Skip to main content

Change in anaesthetic practice for Caesarean section in Germany

Buy Article:

$51.00 plus tax (Refund Policy)

Abstract:

Background: 

Initial data from 1996 revealed that in contrast to several other countries general anaesthesia was the preferred anaesthetic technique for Caesarean section in Germany. However, anaesthetic practice for Caesarean section has changed during the last decades world-wide. This investigation was performed to obtain more actual data on anaesthetic procedures in obstetric patients in German hospitals. Methods: 

Questionnaires on the practice of anaesthesia for Caesarean section were mailed to 918 German departments of anaesthesiology. Furthermore, the survey evaluated severe perioperative complications in obstetric patients. Results: 

The 397 completed replies in this survey represent 41.3% of all German deliveries in 2002. Spinal anaesthesia is now the most common technique (50.5%) for elective Caesarean section. In case of urgent and emergency Caesarean, delivery figures decrease to 34.6% and 4.8%, respectively. Epidural anaesthesia is performed in 21.6% of scheduled and 13.2% and 1.0% of non-scheduled urgent or emergency Caesarean sections, respectively. Four maternal deaths and several non-fatal episodes of gastric content aspiration were reported by the respondents. Conclusions:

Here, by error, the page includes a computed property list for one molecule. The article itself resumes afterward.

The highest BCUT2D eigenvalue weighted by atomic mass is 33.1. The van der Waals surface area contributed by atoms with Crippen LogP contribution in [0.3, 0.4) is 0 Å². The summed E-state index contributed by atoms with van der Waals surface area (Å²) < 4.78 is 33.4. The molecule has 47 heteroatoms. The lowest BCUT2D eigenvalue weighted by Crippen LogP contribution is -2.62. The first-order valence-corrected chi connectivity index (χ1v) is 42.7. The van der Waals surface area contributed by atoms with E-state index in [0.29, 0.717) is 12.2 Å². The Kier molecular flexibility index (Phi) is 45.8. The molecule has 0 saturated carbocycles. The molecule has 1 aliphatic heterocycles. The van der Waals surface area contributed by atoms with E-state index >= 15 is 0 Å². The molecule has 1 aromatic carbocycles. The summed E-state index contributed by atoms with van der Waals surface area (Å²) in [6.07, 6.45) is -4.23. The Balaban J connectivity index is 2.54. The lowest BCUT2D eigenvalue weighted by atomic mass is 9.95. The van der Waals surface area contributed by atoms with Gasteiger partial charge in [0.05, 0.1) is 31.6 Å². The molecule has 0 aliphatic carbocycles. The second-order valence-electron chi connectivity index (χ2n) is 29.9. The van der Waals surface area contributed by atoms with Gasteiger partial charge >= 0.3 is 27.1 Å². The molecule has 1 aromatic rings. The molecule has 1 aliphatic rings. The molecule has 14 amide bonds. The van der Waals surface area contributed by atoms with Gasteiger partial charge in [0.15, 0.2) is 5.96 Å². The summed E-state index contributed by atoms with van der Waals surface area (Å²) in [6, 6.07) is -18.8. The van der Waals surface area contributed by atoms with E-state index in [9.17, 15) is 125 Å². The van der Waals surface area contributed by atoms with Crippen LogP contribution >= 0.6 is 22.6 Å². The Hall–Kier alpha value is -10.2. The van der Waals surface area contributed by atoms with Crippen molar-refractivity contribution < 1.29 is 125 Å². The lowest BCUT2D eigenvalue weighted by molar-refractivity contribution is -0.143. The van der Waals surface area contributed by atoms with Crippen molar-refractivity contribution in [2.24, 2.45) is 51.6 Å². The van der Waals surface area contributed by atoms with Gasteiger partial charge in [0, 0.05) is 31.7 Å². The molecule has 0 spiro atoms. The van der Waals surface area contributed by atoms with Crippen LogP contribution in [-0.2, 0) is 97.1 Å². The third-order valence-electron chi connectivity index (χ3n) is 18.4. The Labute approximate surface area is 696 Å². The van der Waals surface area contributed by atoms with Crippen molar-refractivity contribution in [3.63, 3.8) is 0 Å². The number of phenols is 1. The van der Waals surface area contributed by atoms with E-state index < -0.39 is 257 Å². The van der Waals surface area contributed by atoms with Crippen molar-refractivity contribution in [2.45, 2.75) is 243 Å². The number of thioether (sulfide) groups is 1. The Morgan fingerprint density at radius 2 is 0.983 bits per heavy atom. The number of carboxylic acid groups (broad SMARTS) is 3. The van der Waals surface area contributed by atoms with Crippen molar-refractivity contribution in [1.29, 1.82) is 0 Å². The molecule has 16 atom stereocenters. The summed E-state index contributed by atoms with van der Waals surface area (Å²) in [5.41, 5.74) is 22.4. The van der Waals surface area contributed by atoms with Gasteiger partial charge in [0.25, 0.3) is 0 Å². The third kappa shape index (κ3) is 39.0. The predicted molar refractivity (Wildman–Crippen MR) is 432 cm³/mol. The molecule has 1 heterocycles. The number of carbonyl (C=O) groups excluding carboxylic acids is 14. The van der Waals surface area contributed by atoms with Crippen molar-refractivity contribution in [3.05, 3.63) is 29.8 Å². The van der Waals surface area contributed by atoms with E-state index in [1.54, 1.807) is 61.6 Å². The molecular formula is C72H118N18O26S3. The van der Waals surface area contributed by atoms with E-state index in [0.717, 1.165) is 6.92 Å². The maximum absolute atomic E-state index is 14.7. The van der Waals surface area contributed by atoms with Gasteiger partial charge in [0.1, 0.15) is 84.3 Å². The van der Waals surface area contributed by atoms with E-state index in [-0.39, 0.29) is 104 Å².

Compared to data obtained 6 years ago a significant increase in regional anaesthesia for Caesarean section has developed, with spinal anaesthesia being the preferred technique. Surveys can help to initiate discussion and improve current practice of anaesthetic care.

Keywords: Caesarean section; complications; epidural anaesthesia; maternal deaths; neurological complications; spinal anaesthetic

Document Type: Research Article

DOI: http://dx.doi.org/10.1111/j.1399-6576.2004.00583.x

Affiliations: 1: Department of Anaesthesiology and Intensive Care Medicine, University of Bonn, Bonn, 2: Department of Anaesthesiology and Intensive Care Medicine, University of Marburg, Marburg, and 3: Department of Anaesthesiology and Intensive Care Medicine, University of Cologne, Cologne, Germany

Publication date: February 1, 2005

mksg/aas/2005/00000049/00000002/art00008
dcterms_title,dcterms_description,pub_keyword
6
5
20
40
5

Access Key

Free Content
Free content
New Content
New content
Open Access Content
Open access content
Subscribed Content
Subscribed content
Free Trial Content
Free trial content
Cookie Policy
X
Cookie Policy
Ingenta Connect website makes use of cookies so as to keep track of data that you have filled in. I am Happy with this Find out more